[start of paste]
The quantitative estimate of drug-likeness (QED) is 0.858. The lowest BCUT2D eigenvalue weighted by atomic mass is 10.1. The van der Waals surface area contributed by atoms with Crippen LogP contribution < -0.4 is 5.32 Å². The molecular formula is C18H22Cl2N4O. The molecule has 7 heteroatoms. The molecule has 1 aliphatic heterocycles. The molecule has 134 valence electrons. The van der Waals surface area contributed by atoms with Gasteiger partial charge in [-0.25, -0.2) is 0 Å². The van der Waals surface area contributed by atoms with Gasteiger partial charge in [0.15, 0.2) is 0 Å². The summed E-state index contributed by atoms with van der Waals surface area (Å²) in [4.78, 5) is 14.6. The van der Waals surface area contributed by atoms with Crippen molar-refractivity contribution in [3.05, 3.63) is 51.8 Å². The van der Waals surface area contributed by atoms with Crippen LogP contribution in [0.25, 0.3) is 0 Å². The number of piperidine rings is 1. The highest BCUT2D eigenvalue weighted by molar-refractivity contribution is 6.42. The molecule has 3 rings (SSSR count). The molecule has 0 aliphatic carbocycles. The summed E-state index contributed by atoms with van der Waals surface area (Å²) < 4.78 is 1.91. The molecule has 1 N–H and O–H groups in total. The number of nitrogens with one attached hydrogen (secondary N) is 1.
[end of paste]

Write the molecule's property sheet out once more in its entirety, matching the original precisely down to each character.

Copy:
The quantitative estimate of drug-likeness (QED) is 0.858. The lowest BCUT2D eigenvalue weighted by atomic mass is 10.1. The van der Waals surface area contributed by atoms with Crippen LogP contribution < -0.4 is 5.32 Å². The molecular formula is C18H22Cl2N4O. The molecule has 7 heteroatoms. The molecule has 1 aliphatic heterocycles. The molecule has 134 valence electrons. The van der Waals surface area contributed by atoms with Gasteiger partial charge in [-0.25, -0.2) is 0 Å². The van der Waals surface area contributed by atoms with Gasteiger partial charge in [0.15, 0.2) is 0 Å². The summed E-state index contributed by atoms with van der Waals surface area (Å²) in [4.78, 5) is 14.6. The van der Waals surface area contributed by atoms with Crippen molar-refractivity contribution in [3.05, 3.63) is 51.8 Å². The van der Waals surface area contributed by atoms with Crippen LogP contribution in [0.25, 0.3) is 0 Å². The number of piperidine rings is 1. The highest BCUT2D eigenvalue weighted by molar-refractivity contribution is 6.42. The molecule has 3 rings (SSSR count). The molecule has 0 aliphatic carbocycles. The summed E-state index contributed by atoms with van der Waals surface area (Å²) < 4.78 is 1.91. The molecule has 1 N–H and O–H groups in total. The number of nitrogens with one attached hydrogen (secondary N) is 1.